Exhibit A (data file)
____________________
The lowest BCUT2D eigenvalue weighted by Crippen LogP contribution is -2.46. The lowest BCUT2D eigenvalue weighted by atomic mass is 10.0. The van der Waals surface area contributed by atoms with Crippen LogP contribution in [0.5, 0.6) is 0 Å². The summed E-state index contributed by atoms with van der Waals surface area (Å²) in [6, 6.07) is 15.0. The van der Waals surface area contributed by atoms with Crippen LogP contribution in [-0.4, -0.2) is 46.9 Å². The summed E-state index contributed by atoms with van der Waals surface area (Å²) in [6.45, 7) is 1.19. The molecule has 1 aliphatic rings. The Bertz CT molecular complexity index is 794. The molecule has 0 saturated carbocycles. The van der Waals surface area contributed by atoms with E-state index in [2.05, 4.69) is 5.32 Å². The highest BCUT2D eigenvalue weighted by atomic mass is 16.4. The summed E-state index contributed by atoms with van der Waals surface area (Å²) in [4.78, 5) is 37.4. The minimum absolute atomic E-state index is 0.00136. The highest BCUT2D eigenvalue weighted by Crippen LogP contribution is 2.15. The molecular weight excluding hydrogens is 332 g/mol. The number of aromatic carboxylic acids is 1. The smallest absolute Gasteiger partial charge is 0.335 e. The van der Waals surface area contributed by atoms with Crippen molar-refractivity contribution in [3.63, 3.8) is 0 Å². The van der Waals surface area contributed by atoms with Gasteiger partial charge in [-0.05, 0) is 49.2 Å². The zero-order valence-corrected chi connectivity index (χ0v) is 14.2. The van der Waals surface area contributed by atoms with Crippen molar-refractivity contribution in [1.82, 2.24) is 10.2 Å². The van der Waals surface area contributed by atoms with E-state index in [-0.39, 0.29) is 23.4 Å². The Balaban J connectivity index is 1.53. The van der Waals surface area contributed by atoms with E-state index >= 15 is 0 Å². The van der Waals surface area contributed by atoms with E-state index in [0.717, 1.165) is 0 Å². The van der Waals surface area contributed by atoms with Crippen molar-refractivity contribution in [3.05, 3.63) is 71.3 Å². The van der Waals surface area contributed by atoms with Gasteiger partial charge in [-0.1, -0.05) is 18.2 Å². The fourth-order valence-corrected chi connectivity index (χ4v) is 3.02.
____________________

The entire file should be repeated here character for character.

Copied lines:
The lowest BCUT2D eigenvalue weighted by Crippen LogP contribution is -2.46. The lowest BCUT2D eigenvalue weighted by atomic mass is 10.0. The van der Waals surface area contributed by atoms with Crippen LogP contribution in [0.5, 0.6) is 0 Å². The summed E-state index contributed by atoms with van der Waals surface area (Å²) in [6, 6.07) is 15.0. The van der Waals surface area contributed by atoms with Crippen LogP contribution in [-0.4, -0.2) is 46.9 Å². The summed E-state index contributed by atoms with van der Waals surface area (Å²) in [6.45, 7) is 1.19. The molecule has 1 aliphatic rings. The Bertz CT molecular complexity index is 794. The molecule has 0 saturated carbocycles. The van der Waals surface area contributed by atoms with E-state index in [2.05, 4.69) is 5.32 Å². The highest BCUT2D eigenvalue weighted by atomic mass is 16.4. The summed E-state index contributed by atoms with van der Waals surface area (Å²) in [4.78, 5) is 37.4. The minimum absolute atomic E-state index is 0.00136. The highest BCUT2D eigenvalue weighted by Crippen LogP contribution is 2.15. The molecular weight excluding hydrogens is 332 g/mol. The number of aromatic carboxylic acids is 1. The smallest absolute Gasteiger partial charge is 0.335 e. The van der Waals surface area contributed by atoms with Crippen molar-refractivity contribution in [3.63, 3.8) is 0 Å². The van der Waals surface area contributed by atoms with Gasteiger partial charge in [-0.05, 0) is 49.2 Å². The zero-order valence-corrected chi connectivity index (χ0v) is 14.2. The van der Waals surface area contributed by atoms with Crippen molar-refractivity contribution in [1.82, 2.24) is 10.2 Å². The van der Waals surface area contributed by atoms with E-state index in [-0.39, 0.29) is 23.4 Å². The Balaban J connectivity index is 1.53. The van der Waals surface area contributed by atoms with E-state index >= 15 is 0 Å². The van der Waals surface area contributed by atoms with E-state index in [0.717, 1.165) is 0 Å². The van der Waals surface area contributed by atoms with Crippen molar-refractivity contribution in [3.05, 3.63) is 71.3 Å². The van der Waals surface area contributed by atoms with Gasteiger partial charge in [-0.1, -0.05) is 18.2 Å². The fourth-order valence-corrected chi connectivity index (χ4v) is 3.02.